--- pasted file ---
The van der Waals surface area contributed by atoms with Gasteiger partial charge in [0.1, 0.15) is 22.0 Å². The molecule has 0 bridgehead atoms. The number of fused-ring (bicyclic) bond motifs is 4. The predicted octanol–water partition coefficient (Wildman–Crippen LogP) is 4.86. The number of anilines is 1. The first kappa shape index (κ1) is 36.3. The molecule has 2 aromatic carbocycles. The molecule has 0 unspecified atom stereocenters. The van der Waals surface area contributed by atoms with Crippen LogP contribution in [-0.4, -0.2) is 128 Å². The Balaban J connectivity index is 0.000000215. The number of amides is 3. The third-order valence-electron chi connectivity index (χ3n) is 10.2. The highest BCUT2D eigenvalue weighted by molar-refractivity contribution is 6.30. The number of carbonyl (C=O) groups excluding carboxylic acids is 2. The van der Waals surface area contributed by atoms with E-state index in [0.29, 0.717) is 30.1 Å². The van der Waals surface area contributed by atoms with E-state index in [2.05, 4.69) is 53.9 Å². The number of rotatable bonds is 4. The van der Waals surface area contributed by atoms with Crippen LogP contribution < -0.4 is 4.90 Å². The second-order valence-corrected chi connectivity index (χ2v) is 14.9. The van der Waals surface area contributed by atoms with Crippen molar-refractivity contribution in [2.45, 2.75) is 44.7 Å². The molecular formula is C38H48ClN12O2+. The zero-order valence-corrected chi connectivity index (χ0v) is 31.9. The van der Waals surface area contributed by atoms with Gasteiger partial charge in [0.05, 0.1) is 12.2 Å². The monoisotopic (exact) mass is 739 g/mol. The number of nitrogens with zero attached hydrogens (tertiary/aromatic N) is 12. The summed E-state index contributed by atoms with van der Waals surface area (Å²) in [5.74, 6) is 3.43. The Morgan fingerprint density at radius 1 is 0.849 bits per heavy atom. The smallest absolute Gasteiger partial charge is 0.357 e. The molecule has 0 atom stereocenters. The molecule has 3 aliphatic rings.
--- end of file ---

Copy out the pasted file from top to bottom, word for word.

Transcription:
The van der Waals surface area contributed by atoms with Gasteiger partial charge in [0.1, 0.15) is 22.0 Å². The molecule has 0 bridgehead atoms. The number of fused-ring (bicyclic) bond motifs is 4. The predicted octanol–water partition coefficient (Wildman–Crippen LogP) is 4.86. The number of anilines is 1. The first kappa shape index (κ1) is 36.3. The molecule has 2 aromatic carbocycles. The molecule has 0 unspecified atom stereocenters. The van der Waals surface area contributed by atoms with Crippen LogP contribution in [-0.4, -0.2) is 128 Å². The Balaban J connectivity index is 0.000000215. The number of amides is 3. The third-order valence-electron chi connectivity index (χ3n) is 10.2. The highest BCUT2D eigenvalue weighted by molar-refractivity contribution is 6.30. The number of carbonyl (C=O) groups excluding carboxylic acids is 2. The van der Waals surface area contributed by atoms with E-state index in [0.29, 0.717) is 30.1 Å². The van der Waals surface area contributed by atoms with E-state index in [2.05, 4.69) is 53.9 Å². The number of rotatable bonds is 4. The van der Waals surface area contributed by atoms with Crippen LogP contribution < -0.4 is 4.90 Å². The second-order valence-corrected chi connectivity index (χ2v) is 14.9. The van der Waals surface area contributed by atoms with Crippen molar-refractivity contribution in [2.45, 2.75) is 44.7 Å². The molecular formula is C38H48ClN12O2+. The zero-order valence-corrected chi connectivity index (χ0v) is 31.9. The van der Waals surface area contributed by atoms with Gasteiger partial charge in [0.05, 0.1) is 12.2 Å². The monoisotopic (exact) mass is 739 g/mol. The number of nitrogens with zero attached hydrogens (tertiary/aromatic N) is 12. The summed E-state index contributed by atoms with van der Waals surface area (Å²) in [5.74, 6) is 3.43. The Morgan fingerprint density at radius 1 is 0.849 bits per heavy atom. The smallest absolute Gasteiger partial charge is 0.357 e. The molecule has 0 atom stereocenters. The molecule has 3 aliphatic rings.